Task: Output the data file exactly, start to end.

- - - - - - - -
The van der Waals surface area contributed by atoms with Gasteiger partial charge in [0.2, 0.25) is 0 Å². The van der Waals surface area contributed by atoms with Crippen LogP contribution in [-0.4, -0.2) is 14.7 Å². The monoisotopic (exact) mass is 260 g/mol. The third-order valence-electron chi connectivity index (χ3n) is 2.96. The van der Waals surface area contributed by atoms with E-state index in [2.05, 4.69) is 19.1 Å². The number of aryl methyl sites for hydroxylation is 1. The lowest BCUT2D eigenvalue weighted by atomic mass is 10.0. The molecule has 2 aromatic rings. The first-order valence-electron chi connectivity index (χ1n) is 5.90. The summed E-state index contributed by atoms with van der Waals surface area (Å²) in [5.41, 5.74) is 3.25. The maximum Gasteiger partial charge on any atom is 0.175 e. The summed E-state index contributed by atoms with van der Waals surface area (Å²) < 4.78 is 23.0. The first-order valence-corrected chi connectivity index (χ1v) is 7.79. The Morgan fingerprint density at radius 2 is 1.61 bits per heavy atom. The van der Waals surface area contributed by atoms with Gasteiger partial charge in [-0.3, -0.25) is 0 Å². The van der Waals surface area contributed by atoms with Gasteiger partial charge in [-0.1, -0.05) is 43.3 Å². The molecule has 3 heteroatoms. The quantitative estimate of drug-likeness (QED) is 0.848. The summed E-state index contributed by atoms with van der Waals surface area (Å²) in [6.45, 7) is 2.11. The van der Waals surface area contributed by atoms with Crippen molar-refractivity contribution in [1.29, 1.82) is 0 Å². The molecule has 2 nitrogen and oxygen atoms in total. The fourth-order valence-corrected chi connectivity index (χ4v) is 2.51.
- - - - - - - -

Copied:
The van der Waals surface area contributed by atoms with Gasteiger partial charge in [0.2, 0.25) is 0 Å². The van der Waals surface area contributed by atoms with Crippen LogP contribution in [-0.4, -0.2) is 14.7 Å². The monoisotopic (exact) mass is 260 g/mol. The third-order valence-electron chi connectivity index (χ3n) is 2.96. The van der Waals surface area contributed by atoms with E-state index in [2.05, 4.69) is 19.1 Å². The number of aryl methyl sites for hydroxylation is 1. The lowest BCUT2D eigenvalue weighted by atomic mass is 10.0. The molecule has 2 aromatic rings. The first-order valence-electron chi connectivity index (χ1n) is 5.90. The summed E-state index contributed by atoms with van der Waals surface area (Å²) in [5.41, 5.74) is 3.25. The maximum Gasteiger partial charge on any atom is 0.175 e. The summed E-state index contributed by atoms with van der Waals surface area (Å²) < 4.78 is 23.0. The first-order valence-corrected chi connectivity index (χ1v) is 7.79. The Morgan fingerprint density at radius 2 is 1.61 bits per heavy atom. The van der Waals surface area contributed by atoms with Gasteiger partial charge in [-0.3, -0.25) is 0 Å². The van der Waals surface area contributed by atoms with Gasteiger partial charge in [-0.1, -0.05) is 43.3 Å². The molecule has 3 heteroatoms. The quantitative estimate of drug-likeness (QED) is 0.848. The summed E-state index contributed by atoms with van der Waals surface area (Å²) in [6.45, 7) is 2.11. The van der Waals surface area contributed by atoms with Crippen molar-refractivity contribution in [1.29, 1.82) is 0 Å². The molecule has 2 nitrogen and oxygen atoms in total. The fourth-order valence-corrected chi connectivity index (χ4v) is 2.51.